Noah Schactman at Wired has a report claiming that the computers controlling America’s Predator and Reaper drone fleets have been attacked by a computer virus. The virus itself is a keylogger – a piece of software that records all of the keystrokes made by drone pilots. No damage appears to have been caused, and it’s unclear as to whether the virus attack was intentional or if someone just clicked the wrong link on Facebook. Either way, this points to a vulnerability in the security of the drone fleet, as the report goes on to claim that the virus hasn’t been cleaned off the systems yet.
Moreover, it appears that the virus has hit both classified and non-classified systems. If the attack was intentional, then it’s possible that data keyed into the systems has been transmitted to parties unknown. Though as of this time there’s no evidence of that.
Given that the use of drones has significantly escalated in the past few years, a breach in security is worrisome. Especially considering that it’s not the first time. As Schactman notes:
But despite their widespread use, the drone systems are known to have security flaws. Many Reapers and Predators don’t encrypt the video they transmit to American troops on the ground. In the summer of 2009, U.S. forces discovered “days and days and hours and hours” of the drone footage on the laptops of Iraqi insurgents. A $26 piece of software allowed the militants to capture the video.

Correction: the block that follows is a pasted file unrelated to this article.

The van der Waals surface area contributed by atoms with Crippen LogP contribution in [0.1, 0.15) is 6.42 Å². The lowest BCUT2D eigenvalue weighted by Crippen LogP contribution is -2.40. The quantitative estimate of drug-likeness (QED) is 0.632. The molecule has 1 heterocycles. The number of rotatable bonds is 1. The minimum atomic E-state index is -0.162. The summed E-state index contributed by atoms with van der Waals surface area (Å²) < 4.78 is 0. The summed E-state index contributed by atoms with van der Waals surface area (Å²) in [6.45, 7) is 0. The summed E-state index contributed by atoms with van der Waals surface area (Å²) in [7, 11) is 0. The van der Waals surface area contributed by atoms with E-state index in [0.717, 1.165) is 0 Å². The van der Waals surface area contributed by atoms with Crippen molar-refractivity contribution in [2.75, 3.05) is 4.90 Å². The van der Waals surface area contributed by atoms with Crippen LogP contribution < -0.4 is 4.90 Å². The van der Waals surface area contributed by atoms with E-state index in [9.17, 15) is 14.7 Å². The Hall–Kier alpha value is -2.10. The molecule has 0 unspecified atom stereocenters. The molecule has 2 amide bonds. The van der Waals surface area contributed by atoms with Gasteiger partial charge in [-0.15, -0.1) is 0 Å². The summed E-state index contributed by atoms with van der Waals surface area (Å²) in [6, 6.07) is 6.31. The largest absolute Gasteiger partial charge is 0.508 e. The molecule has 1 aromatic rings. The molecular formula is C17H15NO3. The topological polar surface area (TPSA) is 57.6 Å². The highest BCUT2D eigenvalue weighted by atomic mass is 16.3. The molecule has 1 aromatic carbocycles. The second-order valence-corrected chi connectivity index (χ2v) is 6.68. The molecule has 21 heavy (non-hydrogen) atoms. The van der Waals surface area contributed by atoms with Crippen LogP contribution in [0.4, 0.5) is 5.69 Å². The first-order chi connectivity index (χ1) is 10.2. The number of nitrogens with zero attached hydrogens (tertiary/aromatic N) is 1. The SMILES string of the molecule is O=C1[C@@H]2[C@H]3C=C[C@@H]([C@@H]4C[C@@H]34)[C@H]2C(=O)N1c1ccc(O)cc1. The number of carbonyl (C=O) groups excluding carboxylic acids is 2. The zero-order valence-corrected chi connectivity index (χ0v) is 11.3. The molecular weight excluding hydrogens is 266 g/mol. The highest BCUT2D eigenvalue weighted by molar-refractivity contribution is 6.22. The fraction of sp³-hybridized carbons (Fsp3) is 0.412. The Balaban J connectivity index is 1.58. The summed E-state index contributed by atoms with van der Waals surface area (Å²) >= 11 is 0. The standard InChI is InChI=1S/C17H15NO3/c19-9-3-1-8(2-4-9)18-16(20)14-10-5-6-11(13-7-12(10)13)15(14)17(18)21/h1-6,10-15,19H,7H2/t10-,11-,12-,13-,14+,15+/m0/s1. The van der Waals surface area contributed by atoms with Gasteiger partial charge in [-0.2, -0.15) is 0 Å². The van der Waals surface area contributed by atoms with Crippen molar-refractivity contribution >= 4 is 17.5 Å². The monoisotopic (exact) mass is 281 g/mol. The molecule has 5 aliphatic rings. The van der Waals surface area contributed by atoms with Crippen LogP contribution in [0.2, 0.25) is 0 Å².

The more that America’s security capabilities depend on data transmission and computerized weapons, attacks of this nature are inevitable, and computer security should be a significantly high priority. If keylogger software can infect these systems, how long will it be until another program captures more data from UAV surveillance missions? Or worse – enables someone else to take control of the drones?
I imagine that this will be a key problem in security going forward. Especially as the military looks into more remote controlled and autonomous robotics systems.Forbes